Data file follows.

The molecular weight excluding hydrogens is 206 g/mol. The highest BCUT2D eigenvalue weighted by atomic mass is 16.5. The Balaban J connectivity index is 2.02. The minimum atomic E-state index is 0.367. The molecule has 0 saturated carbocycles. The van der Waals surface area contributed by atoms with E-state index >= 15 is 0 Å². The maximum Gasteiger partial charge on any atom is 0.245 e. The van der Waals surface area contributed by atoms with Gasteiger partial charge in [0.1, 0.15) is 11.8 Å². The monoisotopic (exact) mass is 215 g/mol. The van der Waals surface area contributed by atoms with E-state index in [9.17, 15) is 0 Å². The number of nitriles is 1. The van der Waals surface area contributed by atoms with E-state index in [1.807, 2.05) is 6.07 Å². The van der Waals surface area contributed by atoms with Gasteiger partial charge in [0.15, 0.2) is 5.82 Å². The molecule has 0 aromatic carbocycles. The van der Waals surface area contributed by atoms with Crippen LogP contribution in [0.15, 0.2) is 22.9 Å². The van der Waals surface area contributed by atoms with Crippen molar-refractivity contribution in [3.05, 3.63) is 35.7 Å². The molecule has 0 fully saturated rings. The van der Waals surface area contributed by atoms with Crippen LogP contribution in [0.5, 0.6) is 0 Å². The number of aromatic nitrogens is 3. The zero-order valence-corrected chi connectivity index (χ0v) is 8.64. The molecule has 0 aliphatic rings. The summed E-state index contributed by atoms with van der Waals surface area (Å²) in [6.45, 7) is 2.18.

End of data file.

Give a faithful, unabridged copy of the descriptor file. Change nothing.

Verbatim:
The molecular weight excluding hydrogens is 206 g/mol. The highest BCUT2D eigenvalue weighted by atomic mass is 16.5. The Balaban J connectivity index is 2.02. The minimum atomic E-state index is 0.367. The molecule has 0 saturated carbocycles. The van der Waals surface area contributed by atoms with E-state index >= 15 is 0 Å². The maximum Gasteiger partial charge on any atom is 0.245 e. The van der Waals surface area contributed by atoms with Gasteiger partial charge in [0.1, 0.15) is 11.8 Å². The monoisotopic (exact) mass is 215 g/mol. The van der Waals surface area contributed by atoms with E-state index in [9.17, 15) is 0 Å². The number of nitriles is 1. The van der Waals surface area contributed by atoms with E-state index in [1.807, 2.05) is 6.07 Å². The van der Waals surface area contributed by atoms with Gasteiger partial charge in [0.15, 0.2) is 5.82 Å². The molecule has 0 aromatic carbocycles. The van der Waals surface area contributed by atoms with Crippen LogP contribution in [0.15, 0.2) is 22.9 Å². The van der Waals surface area contributed by atoms with Crippen molar-refractivity contribution in [3.05, 3.63) is 35.7 Å². The molecule has 0 fully saturated rings. The van der Waals surface area contributed by atoms with Crippen LogP contribution in [0.5, 0.6) is 0 Å². The number of aromatic nitrogens is 3. The zero-order valence-corrected chi connectivity index (χ0v) is 8.64. The molecule has 0 aliphatic rings. The summed E-state index contributed by atoms with van der Waals surface area (Å²) in [6.45, 7) is 2.18.